as serves as an onco-developmental antigen [65,66]. In the present
study, ASH-WEX significantly reduced the surface expression of
PSA-NCAM and these findings are also supported by Western
blotting results. ASH-WEX treatment seems to downregulate
polysialylation through inhibition of PST enzyme as suggested by
RT-PCR results of PST expression.
The decrease in surface expression of PSA-NCAM may be
attributed to differentiated phenotype of IMR-32 cells. Neuro-
blastoma proliferation has been shown to be facilitated by
polysialylation of NCAM and surface expression of PSA is
regulated at the level of polysialyltransferase transcription [67].
PSA expression in cancerous cells appears to facilitate mitosis and
metastasis [68]. Bertozzi’s group showed that feeding cells with N-
butylmannosamine can inhibit polysialyltransferase activity and
suggested that glycosylation efficiency may decrease substantially
when the structure of a precursor carbohydrate residue is modified
[69,70]. Regulation of polysialyltransferase expression was sug-
gested to occur at the transcription-initiation level [71,72].
Nakagawa et al. [73] demonstrated that the cAMP-CREB
pathway regulates polysialyltransferase expression in cell culture.
In addition, Bruses and Rutishauser [74] have proposed a
calcium-dependent regulatory mechanism for enzyme activity. It
has also been reported that polysialyltransferase phosphorylation
may be involved in regulation of PSA expression [66]. Thus
present findings compare well with previous results on other PSA-
expressing tumors [65], in which polysialyltransferase mRNA and
PSA expression correlates with tumor progression.
To further assess the anti-migratory potential role of ASH-
WEX in neuroblastoma, MMPs expression was studied by gel
zymography. MMPs play an important role in tumor invasion and
metastasis [75,76]. MMP-2 and MMP-9 appear to be differentially
expressed during development of the rat CNS [77]. It has been
known that increase in the expression, secretion in the media, and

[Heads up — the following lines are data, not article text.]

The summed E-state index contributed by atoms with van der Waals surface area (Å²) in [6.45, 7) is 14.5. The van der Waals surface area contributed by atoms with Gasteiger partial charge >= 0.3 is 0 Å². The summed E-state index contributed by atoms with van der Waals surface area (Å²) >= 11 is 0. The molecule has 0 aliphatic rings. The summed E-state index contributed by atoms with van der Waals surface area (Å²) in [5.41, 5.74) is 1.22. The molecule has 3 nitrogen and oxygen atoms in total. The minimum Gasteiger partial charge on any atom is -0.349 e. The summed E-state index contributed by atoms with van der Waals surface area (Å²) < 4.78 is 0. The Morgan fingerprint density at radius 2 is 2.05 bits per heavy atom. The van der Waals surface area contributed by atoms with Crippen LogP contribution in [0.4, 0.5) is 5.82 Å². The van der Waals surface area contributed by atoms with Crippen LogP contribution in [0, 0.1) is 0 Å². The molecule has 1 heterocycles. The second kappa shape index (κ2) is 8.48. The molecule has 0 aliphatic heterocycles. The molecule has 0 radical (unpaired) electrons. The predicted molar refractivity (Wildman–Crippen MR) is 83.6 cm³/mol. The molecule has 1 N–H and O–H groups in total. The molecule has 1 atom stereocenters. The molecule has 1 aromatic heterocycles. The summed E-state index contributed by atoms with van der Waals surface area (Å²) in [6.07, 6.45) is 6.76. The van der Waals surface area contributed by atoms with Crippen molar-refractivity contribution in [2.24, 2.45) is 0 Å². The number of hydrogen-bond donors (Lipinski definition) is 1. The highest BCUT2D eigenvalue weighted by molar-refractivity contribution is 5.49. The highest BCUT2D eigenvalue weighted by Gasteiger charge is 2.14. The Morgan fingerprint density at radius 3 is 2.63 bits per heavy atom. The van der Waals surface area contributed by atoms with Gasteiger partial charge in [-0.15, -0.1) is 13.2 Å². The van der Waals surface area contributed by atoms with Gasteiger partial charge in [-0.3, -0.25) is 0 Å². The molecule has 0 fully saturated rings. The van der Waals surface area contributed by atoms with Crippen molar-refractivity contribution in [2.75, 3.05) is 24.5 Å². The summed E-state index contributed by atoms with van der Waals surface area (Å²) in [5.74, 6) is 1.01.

activation of MMP-2 and 9, leads to a more tumorigenic
phenotype due to increased MMP-2 mediated invasion [78,79].
It is also well known that metastatic aggressiveness of the tumor is
inversely related to its differentiation status. Earlier studies have
established that overexpression of cyclin D1 leads to an increase in
invasive properties of cells and cyclin-D1 expression was associated
with the increased gelatinolytic activity of proMMP-2 and MMP-2
[80]. ASH-WEX treatment was observed to downregulate Cyclin
D1 expression as well as activity/expression of MMP2 and 9 thus
indicating its anti-invasive/migratory properties.
Previous studies have established that the active components of
ASH-WEX are neither heat labile, nor proteinaecious and nucleic
acid in nature [29] which needs to be further investigated. In the
present study, ASH-WEX induced upregulation of NF200, HSP70
and mortalin expression may be correlated with the induction of
Withania Induces Differentiation in IMR-32 Cells
PLOS ONE | www.plosone.org 10 January 2013 | Volume 8 | Issue 1 | e55316
differentiation in these neuroblastoma cells which was even better
than the RA treatment groups. The upregulation of NCAM and
downregulation of PSA-NCAM and MMPs may explain the anti-
migratory and differentiation inducing properties of ASH-WEX.
The decrease in Cyclin D1 and bcl-xl expression and enhanced
expression of Akt-P may be resulting in arrest of IMR-32 cell
proliferation and their differentiation into mature neuron-like cells.
FACS analysis demonstrated that ASH-WEX caused an arrest of
the cell cycle in the G0/G1 phase with a decrease of cell
population in synthesis and mitosis phases in IMR-32 cells. Since
most of the antineoplastic drugs in clinical use block the cell cycle
in the S or G2/M phases, whereas, ASH-WEX blocks the cell
cycle in the G1 phase, a combination of ASH-WEX with currently
used drugs might possibly improve therapies of neuroblastoma.
Overall ASH-WEX treatment shows decreased neuroblastoma cell
proliferation, cell migration in addition to induction of senescence
and cell cycle arrest leading to differentiated phenotype. ASH-
WEX appears to affect multiple pathways for its anti-cancer and
differentiation inducing role in IMR-32 neuroblastoma cells
instead of targeting a single protein or pathway which needs to
be further studied. The current study supports the idea that ASH-
WEX may have the potential to reduce the malignancy of
neuroblastomas. Low dose efficacy of ASH-WEX with its
differentiation inducing potential may suggest that it could be a
potential candidate for adjunct therapy of neuroblastomas and
glioblastomas.
Supporting Information
Figure S1 To ascertain the effect (if any) of the vehicle, DMSO
in the RA treated group, DMSO (1 ml/ml) treated cells were
studied along with the control (untreated) IMR-32 cells for 72 hrs.
DMSO was not found to affect the cell morphology (as indicated